Alan has ridden away and I'm getting ready to head out as well. He'll ride from a nearby junction (doing a bit of back tracking) all the way down to Eilat. My group will be bused to Timna -the site of some ancient copper mines-- to do some touring on mountain bikes. Then we'll meet up with the rest of the riders for lunch and all head down into Eilat together.
One blessing of this trip has been the daily davening/praying. An irony of living in Jerusalem this year has been the marked absence of a daily prayer community for me. But both Alan and I have made it to morning prayers every day of the ride and it's been nice to have our little traveling group praying together. This morning, looking at the mountains over in Jordan, coming to the prayer that
focuses on gratitude, I felt particularly grateful for all the people who have supported us on this ride --the staff here, but also all the friends and family members and colleagues who gave the donations that made this journey possible.
Here at Ketura, we've gotten to meet students of the Arava Institute and hear about the work they are doing. One theme that many students expressed --Israeli, American, Palestinian and Jordanian-- was that they came primarily for the environmental studies, but have been most transformed by the social aspect: building a learning community based on co-existence. Being able to meet the people who benefit from the funds we raised makes a big difference!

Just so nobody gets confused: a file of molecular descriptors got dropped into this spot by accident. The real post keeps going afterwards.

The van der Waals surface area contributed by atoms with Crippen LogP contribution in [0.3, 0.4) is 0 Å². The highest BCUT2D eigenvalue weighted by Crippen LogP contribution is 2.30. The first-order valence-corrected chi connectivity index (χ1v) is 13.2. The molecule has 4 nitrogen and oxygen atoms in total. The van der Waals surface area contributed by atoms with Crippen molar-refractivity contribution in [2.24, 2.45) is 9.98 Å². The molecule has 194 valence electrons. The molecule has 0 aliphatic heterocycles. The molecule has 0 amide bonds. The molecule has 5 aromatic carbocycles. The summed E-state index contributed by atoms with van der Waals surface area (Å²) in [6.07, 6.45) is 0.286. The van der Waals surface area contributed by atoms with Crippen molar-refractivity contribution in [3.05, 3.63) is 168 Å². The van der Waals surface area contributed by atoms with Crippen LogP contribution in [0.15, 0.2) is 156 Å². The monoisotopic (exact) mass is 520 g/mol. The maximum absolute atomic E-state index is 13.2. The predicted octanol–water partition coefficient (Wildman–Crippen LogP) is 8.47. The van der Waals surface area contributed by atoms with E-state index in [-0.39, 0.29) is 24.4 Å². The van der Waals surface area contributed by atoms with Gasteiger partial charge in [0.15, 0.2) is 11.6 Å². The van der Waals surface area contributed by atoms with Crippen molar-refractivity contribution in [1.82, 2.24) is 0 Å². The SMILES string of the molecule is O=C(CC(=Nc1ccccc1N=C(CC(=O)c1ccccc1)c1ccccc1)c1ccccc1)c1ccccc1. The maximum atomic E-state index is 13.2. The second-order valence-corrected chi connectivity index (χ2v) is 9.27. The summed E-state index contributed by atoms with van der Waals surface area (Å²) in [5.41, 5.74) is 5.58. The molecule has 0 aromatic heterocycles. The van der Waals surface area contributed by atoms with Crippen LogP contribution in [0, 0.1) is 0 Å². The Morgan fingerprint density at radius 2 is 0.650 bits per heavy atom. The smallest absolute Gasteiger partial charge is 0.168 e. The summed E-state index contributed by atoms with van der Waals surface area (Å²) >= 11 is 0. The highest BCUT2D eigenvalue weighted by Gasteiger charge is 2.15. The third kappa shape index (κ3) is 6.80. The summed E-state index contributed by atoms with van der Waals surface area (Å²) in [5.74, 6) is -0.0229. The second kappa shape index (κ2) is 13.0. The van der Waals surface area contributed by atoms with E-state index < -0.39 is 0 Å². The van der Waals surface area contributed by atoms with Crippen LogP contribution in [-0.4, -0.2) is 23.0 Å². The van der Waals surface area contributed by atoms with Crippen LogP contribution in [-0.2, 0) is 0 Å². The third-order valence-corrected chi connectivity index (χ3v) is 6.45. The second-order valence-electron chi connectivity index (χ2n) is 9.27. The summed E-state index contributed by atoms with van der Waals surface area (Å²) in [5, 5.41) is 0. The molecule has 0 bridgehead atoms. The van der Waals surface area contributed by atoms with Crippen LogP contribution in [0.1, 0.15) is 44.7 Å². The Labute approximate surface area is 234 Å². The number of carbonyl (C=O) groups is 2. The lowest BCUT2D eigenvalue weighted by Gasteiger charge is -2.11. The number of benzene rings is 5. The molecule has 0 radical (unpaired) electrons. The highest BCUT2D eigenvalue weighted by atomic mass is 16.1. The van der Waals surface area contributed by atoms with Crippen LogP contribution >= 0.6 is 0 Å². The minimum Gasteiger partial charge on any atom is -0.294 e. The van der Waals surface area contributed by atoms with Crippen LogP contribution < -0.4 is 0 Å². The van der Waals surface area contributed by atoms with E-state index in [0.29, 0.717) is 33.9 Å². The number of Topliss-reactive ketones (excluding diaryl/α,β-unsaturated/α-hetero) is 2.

I've also very much enjoyed the touring I've been able to do by only riding half-days. On Thursday (which seems like a year ago), we met a man named Haji Ibrahim. He is a communal leader in an unrecognized Bedouin village. The village doesn't receive any support from the government and is placed dangerously close to a number of toxic sites. He is very concerned aboout the health impacts on his community and had a number of very sad stories to share. He welcomed us warmly to the village and shared coffee he had ground himself and tea whose every herb he picked and described in detail.
Yesterday, I visited Kibbutz Lotan, a community associated with the Reform movement. This trip has definitely re-ignited long-dormant fantasies of kibbutz life. Much more to tell, but the bus is leaving soon.
God willing, this afternoon, we'll be swimming in the Red Sea!